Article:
> > That must be a joke. Typing the long extension names in LANGUAGE
> > pragmas over and over again is tiring and annoying enough already.
> > We really don't need even longer names, and your "improvement" fills
> > up almost half of the width of an 80 characters terminal.
>
> Which is why I personally prefer HiddenTypeVariables. (This has the
> advantage of using only pronouncible English words, which means you
> can use it when speaking out loud.)
>
> But, as I say, nobody is going to rename anything, so it's moot.
Well, yes, unfortunately, unless someone proposes extension renamings
together with a long paper about the psychological implications and
advantages of using shorter names.
> > I can't await the next Haskell standard, where at last all those
> > extensions are builtin.
>
> This frightens me.
>
> At the moment, I understand how Haskell 98 works. There are lots of
> extensions out there, but I don't have to care about that because I
> don't use them. If I read somebody else's code and it contains a
> LANGUAGE pragma, I can immediately tell that the code won't be
> comprehendable, so I don't need to waste time trying to read it. But
> once Haskell' becomes standard, none of this holds any more. Haskell'
> code will use obscure lanuage features without warning, and unless I
> somehow learn every extension in the set, I'll never be able to read
> Haskell again! (One presumes that they won't add any extensions which
> actually *break* backwards compatibility, so hopefully I can still
> pretend these troublesome extensions don't exist when writing my own
> code...)
I think, the list of accepted extensions is well chosen. And don't
worry, the extensions I'm talking about mainly, are easy to comprehend
and very useful, for example multiparameter type classes and rankn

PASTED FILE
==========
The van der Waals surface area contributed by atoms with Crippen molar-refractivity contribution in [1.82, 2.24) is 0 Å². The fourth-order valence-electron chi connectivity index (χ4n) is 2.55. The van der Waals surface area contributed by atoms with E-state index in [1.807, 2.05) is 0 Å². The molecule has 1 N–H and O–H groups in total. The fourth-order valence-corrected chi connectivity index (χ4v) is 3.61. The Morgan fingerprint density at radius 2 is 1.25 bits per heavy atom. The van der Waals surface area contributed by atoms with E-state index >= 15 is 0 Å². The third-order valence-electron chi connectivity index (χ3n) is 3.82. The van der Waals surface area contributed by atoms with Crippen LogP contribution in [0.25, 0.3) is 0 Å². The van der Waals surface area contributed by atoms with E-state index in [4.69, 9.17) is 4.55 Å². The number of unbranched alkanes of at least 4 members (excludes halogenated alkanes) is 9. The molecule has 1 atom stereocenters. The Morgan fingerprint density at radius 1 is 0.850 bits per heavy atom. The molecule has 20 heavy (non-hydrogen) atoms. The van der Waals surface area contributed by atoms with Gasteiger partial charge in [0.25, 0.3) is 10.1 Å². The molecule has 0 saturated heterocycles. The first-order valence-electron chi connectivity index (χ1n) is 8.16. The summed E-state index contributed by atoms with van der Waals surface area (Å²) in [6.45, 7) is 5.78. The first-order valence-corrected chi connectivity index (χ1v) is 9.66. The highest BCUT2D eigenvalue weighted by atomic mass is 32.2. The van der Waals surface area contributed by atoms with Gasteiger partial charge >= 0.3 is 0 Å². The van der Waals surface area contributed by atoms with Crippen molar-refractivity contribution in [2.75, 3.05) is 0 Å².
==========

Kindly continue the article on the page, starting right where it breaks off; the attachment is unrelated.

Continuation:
types.
Greets,
Ertugrul.

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On Sun, 18 Jan 2009, Ross Paterson wrote:
> Anyone can check out the darcs repos for the libraries, and post
> suggested improvements to the documentation to [hidden email]
> (though you have to subscribe). It doesn't even have to be a patch.
>
> Sure, it could be smoother, but there's hardly a flood of contributions.
I noticed the Bool datatype isn't well documented. Since Bool is not a
common English word, I figured it could use some haddock to help clarify
it for newcomers.
 The Bool datatype is named after George Boole (18151864).
 The Bool type is the coproduct of the terminal object with itself.
 As a coproduct, it comes with two maps i : 1 > 1+1 and j : 1 > 1+1
 such that for any Y and maps u: 1 > Y and v: 1 > Y, there is a unique
 map (u+v): 1+1 > Y such that (u+v) . i = u, and (u+v) . j = v
 as shown in the diagram below.

 1  u > Y
 ^ ^^
  / 
 i u + v v
  / 
 1+1  j > 1

 In Haskell we call we define 'False' to be i(*) and 'True' to be j(*)
 where *:1.
 Furthermore, if Y is any type, and we are given a:Y and b:Y, then we
 can define u(*) = a and v(*) = b.
 From the above there is a unique map (u + v) : 1+1 > Y,
 or in other words, (u+v) : Bool > Y.
 Haskell has a built in syntax for this map:
 @if z then a else b@ equals (u+v)(z).

 From the commuting triangle in the diagram we see that
 (u+v)(i(*)) = u(*).
 Translated into Haskell notation, this law reads
 @if True then a else b = a@.
 Similarly from the other commuting triangle we see that
 (u+v)(j(*)) = v(*), which means
 @if False then a else b = b@

Russell O'Connor < http://r6.ca/>
``All talk about `theft,''' the general counsel of the American Graphophone